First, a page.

JAMA Intern Med Jun 2016
Outcome measures matter
OL You know you’re old when you meet the age criteria of a hospital mobilisation trial for people aged 65 and over. At this age you don’t have a life any more, only something called “activities of daily living” (ADL). You also have this thing called “community mobility”—all to do with shopping and having tea with other old people, I guess. In this trial, US veterans of this venerable age who were admitted to Birmingham (Alabama) Veterans’ Hospital were randomised to receive a mobility intervention twice a day or usual care. After discharge there was no difference between groups in ADL score. But the ones in the intervention group had greater community mobility, as judged by the distance they moved outside home. Have to stop now. I’ve just run out of denture fixative and I’m going to pop by at Alf and Violet’s for a nice cup of tea. Activities like this are apparently associated with a lower risk of death, nursing home admission, and functional decline. So that’s something to look forward to.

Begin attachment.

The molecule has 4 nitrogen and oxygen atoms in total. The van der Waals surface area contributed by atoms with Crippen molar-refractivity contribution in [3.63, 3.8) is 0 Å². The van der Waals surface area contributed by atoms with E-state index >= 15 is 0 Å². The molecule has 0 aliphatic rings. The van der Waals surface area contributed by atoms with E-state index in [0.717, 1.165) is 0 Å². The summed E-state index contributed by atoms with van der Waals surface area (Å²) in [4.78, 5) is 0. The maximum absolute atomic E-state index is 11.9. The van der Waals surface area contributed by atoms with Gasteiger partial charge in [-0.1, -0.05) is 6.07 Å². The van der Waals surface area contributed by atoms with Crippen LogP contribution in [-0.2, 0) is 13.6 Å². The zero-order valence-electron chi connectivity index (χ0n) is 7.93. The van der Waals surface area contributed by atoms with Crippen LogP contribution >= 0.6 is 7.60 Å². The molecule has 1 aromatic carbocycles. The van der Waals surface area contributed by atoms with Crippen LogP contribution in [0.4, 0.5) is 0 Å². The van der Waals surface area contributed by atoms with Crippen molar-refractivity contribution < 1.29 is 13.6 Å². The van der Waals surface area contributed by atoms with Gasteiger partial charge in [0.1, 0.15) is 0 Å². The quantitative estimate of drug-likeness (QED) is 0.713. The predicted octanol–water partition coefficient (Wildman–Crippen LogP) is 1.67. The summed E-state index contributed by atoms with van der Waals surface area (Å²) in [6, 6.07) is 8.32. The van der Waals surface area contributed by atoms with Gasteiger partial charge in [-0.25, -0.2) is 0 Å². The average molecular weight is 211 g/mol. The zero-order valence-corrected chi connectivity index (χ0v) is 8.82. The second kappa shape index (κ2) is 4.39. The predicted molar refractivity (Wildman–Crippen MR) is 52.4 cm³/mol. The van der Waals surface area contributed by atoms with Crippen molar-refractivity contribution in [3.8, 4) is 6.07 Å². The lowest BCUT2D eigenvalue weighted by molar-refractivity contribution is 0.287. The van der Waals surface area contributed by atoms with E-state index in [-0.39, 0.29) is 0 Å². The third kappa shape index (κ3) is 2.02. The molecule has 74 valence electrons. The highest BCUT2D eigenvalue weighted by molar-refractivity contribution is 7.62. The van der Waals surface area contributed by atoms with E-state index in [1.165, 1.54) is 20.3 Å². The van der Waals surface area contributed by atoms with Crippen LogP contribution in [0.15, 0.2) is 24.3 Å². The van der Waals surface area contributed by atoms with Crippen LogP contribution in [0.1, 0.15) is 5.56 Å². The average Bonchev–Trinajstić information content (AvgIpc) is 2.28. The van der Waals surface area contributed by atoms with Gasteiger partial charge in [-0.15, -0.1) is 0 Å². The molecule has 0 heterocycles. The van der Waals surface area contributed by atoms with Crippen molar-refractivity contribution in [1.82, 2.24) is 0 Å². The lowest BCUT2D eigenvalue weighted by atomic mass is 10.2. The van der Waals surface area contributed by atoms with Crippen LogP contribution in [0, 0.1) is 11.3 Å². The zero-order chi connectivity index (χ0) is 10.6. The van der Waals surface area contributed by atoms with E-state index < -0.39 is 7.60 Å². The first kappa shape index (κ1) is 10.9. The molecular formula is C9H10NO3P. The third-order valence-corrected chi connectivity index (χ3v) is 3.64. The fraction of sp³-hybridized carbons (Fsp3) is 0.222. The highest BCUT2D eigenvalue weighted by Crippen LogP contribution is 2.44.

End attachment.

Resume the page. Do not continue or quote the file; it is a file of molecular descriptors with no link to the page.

Overtreating diabetes
OL It’s five and a half years since I tagged along with John Yudkin on a short, life changing visit to Yale to talk diabetes with Harlan Krumholz. On that occasion I first met Joe Ross and Kasia Lipska, and the following year I met Victor Montori and Nilay Shah. Together they comprise most of the authors on this new paper assessing how many out of 31 542 people with type 2 diabetes on an insurance database were likely to be receiving too much treatment, and what effect this had on rates of hypoglycaemia. They conclude that over 20% of these patients fall into the overtreated category, and that this nearly doubles their risk of hypos. You may say I like this study because I think that these friends are among the coolest people in medicine. This is true. It is also an important study. Someone needs to look at the UK figures.

Lancet 11 Jun 2016 Vol 387
Gymslip mum shock horror (not)